Vanessa-Mae Is IT!


Music's Unexploded Sex bomb

The Daily Telegraph, 8/1/1997

Her pop album sold more than two million copies. But, asks Jan Moir, is there more to Vanessa-Mae than slick marketing?

picture from article

VANESSA-MAE is trying really hard to think of sormething she has been denied during the 18 gorgeous, exciting years that have elapsed since her birth. The celebrated violinist — once known as the "Teeny Paganini" — furrows her perfect, cinnamon forehead and closes her shiny, almond eyes as she concentrates. "I wasn't really one to throw tantrums, but... was I denied anything? If you ask my parents, they could probably recollect, but I don't know." She gazes around the chilly Frankfurt hotel bedroom that has served as a base on this whistle-stop promotional tour — yesterday it was Norway, tomorrow she is back in London — and thinks again. She remembers that, as a child, she was crazy about keeping pets and that her mother once said "no more" because their spacious, gracious home in Kensington was being turned into a menagerie. Still, as she already had a chinchilla, four dogs, and a selection of birds hedgehogs and hamsters, this particular deprivation was not too severe to bear.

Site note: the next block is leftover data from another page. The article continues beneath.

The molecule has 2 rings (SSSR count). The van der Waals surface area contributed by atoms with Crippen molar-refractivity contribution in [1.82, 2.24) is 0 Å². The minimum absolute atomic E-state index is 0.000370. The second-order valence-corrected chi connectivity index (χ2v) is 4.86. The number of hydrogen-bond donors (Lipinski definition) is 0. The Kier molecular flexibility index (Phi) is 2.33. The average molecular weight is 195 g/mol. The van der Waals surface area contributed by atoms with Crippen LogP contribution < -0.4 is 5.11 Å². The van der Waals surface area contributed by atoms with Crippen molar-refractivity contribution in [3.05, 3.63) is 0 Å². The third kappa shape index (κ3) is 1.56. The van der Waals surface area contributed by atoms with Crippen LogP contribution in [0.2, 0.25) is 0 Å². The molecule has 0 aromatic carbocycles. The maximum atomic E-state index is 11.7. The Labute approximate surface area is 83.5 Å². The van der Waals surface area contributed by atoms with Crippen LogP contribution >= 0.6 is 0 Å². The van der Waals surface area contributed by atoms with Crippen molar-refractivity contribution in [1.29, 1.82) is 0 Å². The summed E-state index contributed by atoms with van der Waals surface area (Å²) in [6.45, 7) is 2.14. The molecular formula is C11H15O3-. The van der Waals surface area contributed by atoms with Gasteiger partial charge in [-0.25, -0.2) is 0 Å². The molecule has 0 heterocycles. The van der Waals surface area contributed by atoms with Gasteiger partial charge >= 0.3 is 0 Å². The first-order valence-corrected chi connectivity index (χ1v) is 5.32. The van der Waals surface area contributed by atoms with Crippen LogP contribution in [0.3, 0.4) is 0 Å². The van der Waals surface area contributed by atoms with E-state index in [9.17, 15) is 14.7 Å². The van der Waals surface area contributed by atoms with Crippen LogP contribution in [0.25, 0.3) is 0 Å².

"I know!" she says in triumph. "I was not allowed to go riding, because it was so dangerous for my hands." This is surprising news, considering that she has been skiing since she was five and is now an accomplished veteran of Europe's notorious black runs. "No, no, riding is much worse, and particularly dangerous if you do it in central London. My mother was once riding in Hyde Park and her mount bolted because of some traffic noise. She ended up still on the horse, outside Harvey Nichols." Vanessa-Mae — "you can call me Vanessa" — permits herself a small titter at the memory, although such girlish lapses are rare. She does have the teenager's trait of speaking quickly but this is the only surface evidence of her tender years. In general she has the poise and hauteur of a senior Tiffany's shop assistant who — while being perfectly polite and charming — is certainly not going to show you the velvet pad with the best diamonds.